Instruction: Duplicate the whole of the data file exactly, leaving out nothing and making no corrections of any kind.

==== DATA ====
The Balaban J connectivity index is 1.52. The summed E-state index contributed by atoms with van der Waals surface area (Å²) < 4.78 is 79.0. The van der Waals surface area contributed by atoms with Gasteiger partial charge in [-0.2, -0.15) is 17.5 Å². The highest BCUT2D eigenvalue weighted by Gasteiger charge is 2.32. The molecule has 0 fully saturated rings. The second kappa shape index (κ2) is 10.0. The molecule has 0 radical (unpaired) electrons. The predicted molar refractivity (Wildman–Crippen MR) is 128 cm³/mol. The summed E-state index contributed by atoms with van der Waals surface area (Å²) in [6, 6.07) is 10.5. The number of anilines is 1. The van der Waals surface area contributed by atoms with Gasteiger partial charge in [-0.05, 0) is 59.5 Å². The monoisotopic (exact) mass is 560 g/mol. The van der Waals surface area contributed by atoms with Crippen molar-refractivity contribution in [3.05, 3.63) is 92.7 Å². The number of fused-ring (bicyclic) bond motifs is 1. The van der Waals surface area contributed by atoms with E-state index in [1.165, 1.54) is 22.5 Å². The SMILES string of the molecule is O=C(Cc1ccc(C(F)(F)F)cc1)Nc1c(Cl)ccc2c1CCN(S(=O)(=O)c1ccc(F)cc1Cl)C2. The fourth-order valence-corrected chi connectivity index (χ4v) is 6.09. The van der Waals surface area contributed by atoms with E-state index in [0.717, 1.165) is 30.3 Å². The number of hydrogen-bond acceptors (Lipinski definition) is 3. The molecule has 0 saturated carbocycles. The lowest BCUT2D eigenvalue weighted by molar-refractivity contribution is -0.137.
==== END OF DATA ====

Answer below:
The Balaban J connectivity index is 1.52. The summed E-state index contributed by atoms with van der Waals surface area (Å²) < 4.78 is 79.0. The van der Waals surface area contributed by atoms with Gasteiger partial charge in [-0.2, -0.15) is 17.5 Å². The highest BCUT2D eigenvalue weighted by Gasteiger charge is 2.32. The molecule has 0 fully saturated rings. The second kappa shape index (κ2) is 10.0. The molecule has 0 radical (unpaired) electrons. The predicted molar refractivity (Wildman–Crippen MR) is 128 cm³/mol. The summed E-state index contributed by atoms with van der Waals surface area (Å²) in [6, 6.07) is 10.5. The number of anilines is 1. The van der Waals surface area contributed by atoms with Gasteiger partial charge in [-0.05, 0) is 59.5 Å². The monoisotopic (exact) mass is 560 g/mol. The van der Waals surface area contributed by atoms with Crippen molar-refractivity contribution in [3.05, 3.63) is 92.7 Å². The number of fused-ring (bicyclic) bond motifs is 1. The van der Waals surface area contributed by atoms with E-state index in [1.165, 1.54) is 22.5 Å². The SMILES string of the molecule is O=C(Cc1ccc(C(F)(F)F)cc1)Nc1c(Cl)ccc2c1CCN(S(=O)(=O)c1ccc(F)cc1Cl)C2. The fourth-order valence-corrected chi connectivity index (χ4v) is 6.09. The van der Waals surface area contributed by atoms with E-state index in [0.717, 1.165) is 30.3 Å². The number of hydrogen-bond acceptors (Lipinski definition) is 3. The molecule has 0 saturated carbocycles. The lowest BCUT2D eigenvalue weighted by molar-refractivity contribution is -0.137.